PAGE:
One thing I enjoy about Japan is the tea. An endless selection of tea awaits me every time I go shopping in one of the major department stores. Tea goes well with every meal imaginable (for me anyhow). The most well-known tea in Japan is the Japanese green tea. So what can Japanese green tea do for you? If you’ve never asked yourself this question then you’re in for a surprise. Believe it or not, it is actually capable of preventing food poisoning. An ingredient in the tea, known as catechin, effectively kills the bacteria responsible for causing food poisoning and also kills the toxins produced by said bacteria. This same substance is known to be effective for reducing the growth of cancer. And this next fact – something that I’d brushed off as a myth when a friend mentioned it last year – really made me do some extra research because I found it difficult to believe. Japanese green tea actually suppresses the formation of plaque, and kills the bacteria that might bring about a scolding from your family dentist. And let’s not forget that it also kills the bacteria responsible for causing bad breath. Other benefits continue to amaze me, like preventing the increase in cholesterol, controlling high blood pressure, and lowering blood sugar levels. As an added bonus, to anyone who is looking for a modern day fountain of youth, this tea also slows down the aging process. Why? Because of the high content of vitamin E, which works as an antioxidant, it has the ability to slow the aging process.
Yoga and Tai Chi
Not hungry but still need some form of stress management? Stress is a factor in some illnesses, health risks, and no doubt contributes to premature aging. In Japan, there are two popular types of exercises that are popular for stress management. Yoga and tai chi (a traditional Chinese martial art) are both very spiritual forms of exercise and require a relaxed state of mind to perform well in. Because of the nature of yoga and tai chi, the body is always relaxed, concentrating on deep breathing techniques, meditation, and controlled movements. These also seem to promote healthy hearts by regulating blood pressure, and building up resistance to psychological stress. Whereas practicing tai chi has been found to reduce pain, stress, anxiety, cardiovascular and respiratory function, yoga has been attributed with relieving chronic back pain, and improving flexibility. A healthy mind is just as important as a healthy body. I think that for the pain reduction benefits alone, I might give tai chi and yoga a try. Either that or invest in a desk intended for computer use. With absolutely no free space for such a large piece of furniture… I think that it’s time to start exercising.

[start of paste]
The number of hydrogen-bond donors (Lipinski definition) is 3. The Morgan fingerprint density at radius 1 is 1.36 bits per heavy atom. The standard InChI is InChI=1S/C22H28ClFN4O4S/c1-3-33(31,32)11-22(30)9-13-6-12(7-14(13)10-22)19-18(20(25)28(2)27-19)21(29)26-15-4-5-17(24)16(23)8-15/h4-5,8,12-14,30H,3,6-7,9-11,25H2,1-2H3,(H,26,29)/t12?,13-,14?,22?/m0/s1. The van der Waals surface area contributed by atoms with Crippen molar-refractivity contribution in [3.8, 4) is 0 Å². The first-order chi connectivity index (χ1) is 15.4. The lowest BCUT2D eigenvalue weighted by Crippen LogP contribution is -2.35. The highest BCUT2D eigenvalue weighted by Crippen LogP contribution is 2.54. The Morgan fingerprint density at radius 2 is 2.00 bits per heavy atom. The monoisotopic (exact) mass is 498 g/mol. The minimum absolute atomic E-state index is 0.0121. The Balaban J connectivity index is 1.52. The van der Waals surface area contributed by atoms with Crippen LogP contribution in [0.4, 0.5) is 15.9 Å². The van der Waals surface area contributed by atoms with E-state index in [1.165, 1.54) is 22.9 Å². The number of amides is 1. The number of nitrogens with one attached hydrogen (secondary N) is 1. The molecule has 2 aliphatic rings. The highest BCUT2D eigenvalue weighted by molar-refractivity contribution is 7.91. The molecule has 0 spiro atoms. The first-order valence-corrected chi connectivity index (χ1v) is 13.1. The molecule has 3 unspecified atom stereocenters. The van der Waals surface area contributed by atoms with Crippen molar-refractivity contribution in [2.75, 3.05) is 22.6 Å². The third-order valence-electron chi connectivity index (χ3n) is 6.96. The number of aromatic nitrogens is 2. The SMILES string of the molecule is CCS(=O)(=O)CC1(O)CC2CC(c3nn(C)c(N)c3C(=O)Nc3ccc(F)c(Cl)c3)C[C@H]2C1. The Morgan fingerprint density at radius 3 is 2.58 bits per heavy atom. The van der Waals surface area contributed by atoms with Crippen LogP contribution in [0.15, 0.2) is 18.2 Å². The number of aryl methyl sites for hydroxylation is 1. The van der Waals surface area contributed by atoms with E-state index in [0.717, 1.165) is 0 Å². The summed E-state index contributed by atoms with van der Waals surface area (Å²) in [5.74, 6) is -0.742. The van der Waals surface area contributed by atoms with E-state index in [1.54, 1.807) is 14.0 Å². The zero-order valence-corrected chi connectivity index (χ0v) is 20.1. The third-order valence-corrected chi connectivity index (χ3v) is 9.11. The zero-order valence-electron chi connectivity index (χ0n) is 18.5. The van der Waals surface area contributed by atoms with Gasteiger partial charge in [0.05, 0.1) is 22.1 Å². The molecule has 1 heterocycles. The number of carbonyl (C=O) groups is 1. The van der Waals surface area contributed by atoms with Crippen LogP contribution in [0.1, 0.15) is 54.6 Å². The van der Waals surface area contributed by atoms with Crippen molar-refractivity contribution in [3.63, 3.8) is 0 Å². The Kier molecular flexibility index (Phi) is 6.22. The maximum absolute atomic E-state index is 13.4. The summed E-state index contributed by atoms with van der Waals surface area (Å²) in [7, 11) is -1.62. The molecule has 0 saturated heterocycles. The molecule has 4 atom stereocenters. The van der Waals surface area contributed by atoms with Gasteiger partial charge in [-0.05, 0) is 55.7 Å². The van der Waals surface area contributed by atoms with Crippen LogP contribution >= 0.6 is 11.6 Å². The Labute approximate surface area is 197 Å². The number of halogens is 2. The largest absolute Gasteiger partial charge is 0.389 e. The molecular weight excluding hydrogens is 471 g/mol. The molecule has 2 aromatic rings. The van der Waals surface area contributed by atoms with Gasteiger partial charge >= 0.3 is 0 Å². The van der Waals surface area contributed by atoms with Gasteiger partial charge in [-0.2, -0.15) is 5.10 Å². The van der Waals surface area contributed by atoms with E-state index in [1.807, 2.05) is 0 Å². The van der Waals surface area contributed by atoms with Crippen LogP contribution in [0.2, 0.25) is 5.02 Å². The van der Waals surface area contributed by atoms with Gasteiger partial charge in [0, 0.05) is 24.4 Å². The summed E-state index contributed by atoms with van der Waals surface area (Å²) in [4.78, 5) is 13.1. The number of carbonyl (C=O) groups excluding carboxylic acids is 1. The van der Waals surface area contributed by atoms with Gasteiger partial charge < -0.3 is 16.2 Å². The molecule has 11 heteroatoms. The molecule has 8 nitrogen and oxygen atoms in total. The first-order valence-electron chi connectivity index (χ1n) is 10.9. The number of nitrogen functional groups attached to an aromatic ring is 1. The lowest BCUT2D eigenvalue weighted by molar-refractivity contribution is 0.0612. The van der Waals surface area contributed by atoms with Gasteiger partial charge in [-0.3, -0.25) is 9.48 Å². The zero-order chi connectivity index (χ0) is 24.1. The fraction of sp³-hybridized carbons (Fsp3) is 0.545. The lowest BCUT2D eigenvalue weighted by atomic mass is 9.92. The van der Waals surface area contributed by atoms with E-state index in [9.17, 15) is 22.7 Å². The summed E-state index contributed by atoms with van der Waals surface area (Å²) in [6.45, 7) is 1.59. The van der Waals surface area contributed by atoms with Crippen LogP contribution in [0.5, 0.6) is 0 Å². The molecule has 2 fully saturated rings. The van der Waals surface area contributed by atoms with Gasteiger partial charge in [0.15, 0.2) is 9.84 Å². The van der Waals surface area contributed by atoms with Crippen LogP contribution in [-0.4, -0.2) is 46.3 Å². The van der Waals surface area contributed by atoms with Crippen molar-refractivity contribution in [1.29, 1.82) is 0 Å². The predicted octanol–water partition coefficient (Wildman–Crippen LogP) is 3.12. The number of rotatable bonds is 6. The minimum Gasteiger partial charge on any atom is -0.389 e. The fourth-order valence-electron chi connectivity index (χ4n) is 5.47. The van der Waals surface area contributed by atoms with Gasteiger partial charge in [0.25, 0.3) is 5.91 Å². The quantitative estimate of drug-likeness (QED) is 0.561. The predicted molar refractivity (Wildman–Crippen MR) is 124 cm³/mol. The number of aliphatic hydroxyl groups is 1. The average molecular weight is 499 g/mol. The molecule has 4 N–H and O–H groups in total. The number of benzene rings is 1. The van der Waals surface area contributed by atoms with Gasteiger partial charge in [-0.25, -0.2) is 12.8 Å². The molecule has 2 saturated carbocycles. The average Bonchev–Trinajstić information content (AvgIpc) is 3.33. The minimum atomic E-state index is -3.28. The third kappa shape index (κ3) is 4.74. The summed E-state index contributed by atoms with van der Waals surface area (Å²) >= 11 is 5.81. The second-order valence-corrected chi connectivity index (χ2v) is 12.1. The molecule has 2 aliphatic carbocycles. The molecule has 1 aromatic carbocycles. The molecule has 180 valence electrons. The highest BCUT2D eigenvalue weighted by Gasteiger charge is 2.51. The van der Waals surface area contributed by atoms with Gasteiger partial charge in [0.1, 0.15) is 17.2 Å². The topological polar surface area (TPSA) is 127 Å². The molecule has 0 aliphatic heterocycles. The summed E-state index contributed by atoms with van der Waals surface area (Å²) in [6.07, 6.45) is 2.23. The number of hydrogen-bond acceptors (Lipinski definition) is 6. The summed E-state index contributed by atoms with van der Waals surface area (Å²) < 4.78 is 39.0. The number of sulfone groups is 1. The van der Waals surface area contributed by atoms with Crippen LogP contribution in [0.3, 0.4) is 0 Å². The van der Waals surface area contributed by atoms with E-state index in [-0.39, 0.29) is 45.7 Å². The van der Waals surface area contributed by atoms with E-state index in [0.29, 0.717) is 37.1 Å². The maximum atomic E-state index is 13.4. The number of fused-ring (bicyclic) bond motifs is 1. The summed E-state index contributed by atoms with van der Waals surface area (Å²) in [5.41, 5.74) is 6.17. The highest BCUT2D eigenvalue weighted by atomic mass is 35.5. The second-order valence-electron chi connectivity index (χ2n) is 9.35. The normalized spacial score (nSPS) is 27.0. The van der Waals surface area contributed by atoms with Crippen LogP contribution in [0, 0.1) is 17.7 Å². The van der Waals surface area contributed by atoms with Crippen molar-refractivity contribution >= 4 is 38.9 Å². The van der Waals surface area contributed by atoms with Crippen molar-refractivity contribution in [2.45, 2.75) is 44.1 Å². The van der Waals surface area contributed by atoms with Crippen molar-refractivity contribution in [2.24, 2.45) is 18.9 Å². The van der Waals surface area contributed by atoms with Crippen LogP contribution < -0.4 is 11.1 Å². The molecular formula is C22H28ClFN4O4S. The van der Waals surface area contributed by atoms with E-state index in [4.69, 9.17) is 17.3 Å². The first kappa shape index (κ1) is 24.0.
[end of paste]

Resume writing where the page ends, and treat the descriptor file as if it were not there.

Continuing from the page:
Aside from tai chi and yoga, meditating alone is very important for some Japanese people. Buddhist practitioners in Japan devote a significant portion of their lives to meditating, steering their mindset and emotions into a more peaceful realm of existence. Perhaps the most unique form of meditation in Japan is ‘takigyo’, or waterfall meditation. This involves a great deal of concentration in order to focus the mind and increase self-awareness. While a Buddhist practitioner engages in takigyo, he stands underneath a waterfall (most of the time with frigid water temperatures) and remains there in a meditative state, chanting for possibly hours at a time. Maybe that diet change is beginning to sound a lot easier at this moment. But fear not, takigyo is not restricted to only Japanese people. Many foreigners come to Japan to experience takigyo in an attempt to elevate their spiritual awareness.